John Henry’s week from hell finally took a turn for the better.
The American billionaire endured a nightmare few days. The beloved Boston Red Sox baseball team, which he owns, suffered a dramatic collapse to miss out on the playoffs. Then Henry was hospitalized after falling down the stairs of his luxury yacht.
But his other sporting interest, Liverpool, put a smile back on his face Saturday, outdueling hated local rival Everton for a 2-0 road victory at Goodison Park.
Even better for Henry, it was his two biggest outlays since purchasing the English Premier League side that turned the tide just when the contest looked to be heading for a goalless draw.
Andy Carroll and Luis Suarez cost $55 million and $35 million respectively when they joined the club during the January transfer window. Both have had their value questioned – especially Carroll. Yet such is the depth of feeling that surrounds this rivalry that on Saturday each man suddenly seemed to be worth every penny.
When United States international Tim Howard saved a penalty from Liverpool’s Dirk Kuyt, Everton’s hopes began to rise, despite the ill-founded and controversial sending off of young defender Jack Rodwell in the first half.
On 71 minutes though, Carroll turned Craig Bellamy’s cross past Howard and into the net for perhaps the most significant goal of his Liverpool career so far.
With eight minutes left Suarez got the second, and put the result beyond doubt. Everton’s defending was chaotic. Leighton Baines collided clumsily with Sylvain Distin, and allowed the ball to return into Suarez’s path. The Uruguayan World Cup star made no mistake, and the derby was effectively sealed.
Suddenly, after a somewhat patchy start to the season, Liverpool can start feeling a little better about itself and Henry’s confidence in his $90 million investment in the club – and its star signings – must have increased.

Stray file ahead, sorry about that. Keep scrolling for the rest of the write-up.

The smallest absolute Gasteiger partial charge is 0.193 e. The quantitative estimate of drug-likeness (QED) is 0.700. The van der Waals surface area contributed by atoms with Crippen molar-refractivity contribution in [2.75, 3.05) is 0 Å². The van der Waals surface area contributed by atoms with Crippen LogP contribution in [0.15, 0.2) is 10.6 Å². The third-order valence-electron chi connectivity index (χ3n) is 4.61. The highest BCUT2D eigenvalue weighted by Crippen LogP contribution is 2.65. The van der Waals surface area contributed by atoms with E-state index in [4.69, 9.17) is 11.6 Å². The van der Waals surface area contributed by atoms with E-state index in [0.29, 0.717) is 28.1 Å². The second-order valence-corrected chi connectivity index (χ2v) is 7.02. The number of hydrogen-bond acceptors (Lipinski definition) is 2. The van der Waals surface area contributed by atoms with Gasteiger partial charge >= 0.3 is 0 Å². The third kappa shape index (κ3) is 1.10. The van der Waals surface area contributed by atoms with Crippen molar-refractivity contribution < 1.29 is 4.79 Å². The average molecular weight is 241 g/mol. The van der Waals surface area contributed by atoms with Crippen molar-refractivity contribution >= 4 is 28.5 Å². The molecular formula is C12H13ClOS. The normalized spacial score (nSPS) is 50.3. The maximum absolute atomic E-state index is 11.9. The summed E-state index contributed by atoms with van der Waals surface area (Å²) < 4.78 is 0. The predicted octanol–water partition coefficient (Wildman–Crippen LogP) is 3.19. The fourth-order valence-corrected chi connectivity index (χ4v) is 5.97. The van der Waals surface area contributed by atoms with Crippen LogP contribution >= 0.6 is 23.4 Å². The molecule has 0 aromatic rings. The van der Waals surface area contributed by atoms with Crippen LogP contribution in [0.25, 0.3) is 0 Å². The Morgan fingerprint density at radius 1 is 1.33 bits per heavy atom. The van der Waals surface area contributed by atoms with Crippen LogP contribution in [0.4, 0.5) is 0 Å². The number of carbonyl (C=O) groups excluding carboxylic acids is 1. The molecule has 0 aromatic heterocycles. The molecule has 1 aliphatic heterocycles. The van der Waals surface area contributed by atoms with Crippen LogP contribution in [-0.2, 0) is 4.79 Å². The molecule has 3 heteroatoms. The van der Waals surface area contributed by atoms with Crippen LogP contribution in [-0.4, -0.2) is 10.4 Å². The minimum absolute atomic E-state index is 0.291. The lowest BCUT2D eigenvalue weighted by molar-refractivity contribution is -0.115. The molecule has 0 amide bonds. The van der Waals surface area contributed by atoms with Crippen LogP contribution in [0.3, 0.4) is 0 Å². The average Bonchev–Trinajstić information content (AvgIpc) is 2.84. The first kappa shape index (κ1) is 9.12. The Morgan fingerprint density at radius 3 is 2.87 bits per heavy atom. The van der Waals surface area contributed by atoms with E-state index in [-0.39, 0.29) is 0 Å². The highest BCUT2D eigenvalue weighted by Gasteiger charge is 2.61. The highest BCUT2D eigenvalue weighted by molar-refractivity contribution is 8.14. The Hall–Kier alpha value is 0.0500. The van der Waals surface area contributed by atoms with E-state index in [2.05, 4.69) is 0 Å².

With a head coach in Kenny Dalglish who understands the club’s intricate workings, Steven Gerrard on the road to full fitness again, and Carroll showing signs of improvement, the signs are positive. Carroll may never live up to that enormous price tag, one that was driven up due to the inflated figure Liverpool received for selling Fernando Torres to Chelsea, but he certainly can be a valuable contributor as the side attempts to reclaim a place in the Champions League.
It is in fifth right now, and although there is a danger of Manchester United and Manchester City motoring off into the distance, hopes are high at Anfield that the team can remain in contention a little longer.
For Henry, it was a fine way to end a horrendous week. While the Red Sox debacle that cost manager Terry Francona his job was painful enough, the accident was more serious. Henry slipped dangerously, injured his neck and required emergency-room treatment. He was released from the hospital and a Red Sox official described it as a "minor accident."
Saturday’s events gave him some much-needed cause for cheer, and if Liverpool’s resurgence can continue on this track then he may find soccer provide a pleasant distraction in the winter months until baseball season rolls around again.
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